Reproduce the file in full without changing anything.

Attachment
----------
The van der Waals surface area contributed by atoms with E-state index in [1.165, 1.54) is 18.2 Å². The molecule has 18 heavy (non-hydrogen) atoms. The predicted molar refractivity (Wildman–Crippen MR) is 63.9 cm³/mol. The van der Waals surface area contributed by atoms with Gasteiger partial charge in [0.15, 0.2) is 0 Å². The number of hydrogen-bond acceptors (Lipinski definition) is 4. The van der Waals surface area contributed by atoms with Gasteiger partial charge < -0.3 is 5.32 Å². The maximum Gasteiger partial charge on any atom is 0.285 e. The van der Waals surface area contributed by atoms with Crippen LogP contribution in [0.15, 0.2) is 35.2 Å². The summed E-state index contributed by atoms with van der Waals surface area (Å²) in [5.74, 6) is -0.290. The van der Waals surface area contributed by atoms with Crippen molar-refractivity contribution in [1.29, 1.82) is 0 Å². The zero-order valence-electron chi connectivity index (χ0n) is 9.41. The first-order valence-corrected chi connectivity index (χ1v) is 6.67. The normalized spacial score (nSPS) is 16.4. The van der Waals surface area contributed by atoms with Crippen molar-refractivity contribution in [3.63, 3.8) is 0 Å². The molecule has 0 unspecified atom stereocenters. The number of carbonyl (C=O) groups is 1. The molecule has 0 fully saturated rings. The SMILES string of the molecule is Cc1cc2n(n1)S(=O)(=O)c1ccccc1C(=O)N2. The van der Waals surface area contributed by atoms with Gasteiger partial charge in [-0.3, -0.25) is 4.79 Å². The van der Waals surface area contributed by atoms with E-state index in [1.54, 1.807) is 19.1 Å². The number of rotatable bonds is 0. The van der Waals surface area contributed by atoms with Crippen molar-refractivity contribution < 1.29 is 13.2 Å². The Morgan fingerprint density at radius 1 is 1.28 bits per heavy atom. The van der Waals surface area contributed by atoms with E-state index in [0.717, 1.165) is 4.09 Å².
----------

The van der Waals surface area contributed by atoms with E-state index in [1.165, 1.54) is 18.2 Å². The molecule has 18 heavy (non-hydrogen) atoms. The predicted molar refractivity (Wildman–Crippen MR) is 63.9 cm³/mol. The van der Waals surface area contributed by atoms with Gasteiger partial charge in [0.15, 0.2) is 0 Å². The number of hydrogen-bond acceptors (Lipinski definition) is 4. The van der Waals surface area contributed by atoms with Gasteiger partial charge < -0.3 is 5.32 Å². The maximum Gasteiger partial charge on any atom is 0.285 e. The van der Waals surface area contributed by atoms with Crippen LogP contribution in [0.15, 0.2) is 35.2 Å². The summed E-state index contributed by atoms with van der Waals surface area (Å²) in [5.74, 6) is -0.290. The van der Waals surface area contributed by atoms with Crippen molar-refractivity contribution in [1.29, 1.82) is 0 Å². The zero-order valence-electron chi connectivity index (χ0n) is 9.41. The first-order valence-corrected chi connectivity index (χ1v) is 6.67. The normalized spacial score (nSPS) is 16.4. The van der Waals surface area contributed by atoms with Crippen molar-refractivity contribution in [3.63, 3.8) is 0 Å². The molecule has 0 unspecified atom stereocenters. The number of carbonyl (C=O) groups is 1. The molecule has 0 fully saturated rings. The SMILES string of the molecule is Cc1cc2n(n1)S(=O)(=O)c1ccccc1C(=O)N2. The van der Waals surface area contributed by atoms with Gasteiger partial charge in [-0.3, -0.25) is 4.79 Å². The van der Waals surface area contributed by atoms with E-state index in [1.54, 1.807) is 19.1 Å². The number of rotatable bonds is 0. The van der Waals surface area contributed by atoms with Crippen molar-refractivity contribution < 1.29 is 13.2 Å². The Morgan fingerprint density at radius 1 is 1.28 bits per heavy atom. The van der Waals surface area contributed by atoms with E-state index in [0.717, 1.165) is 4.09 Å².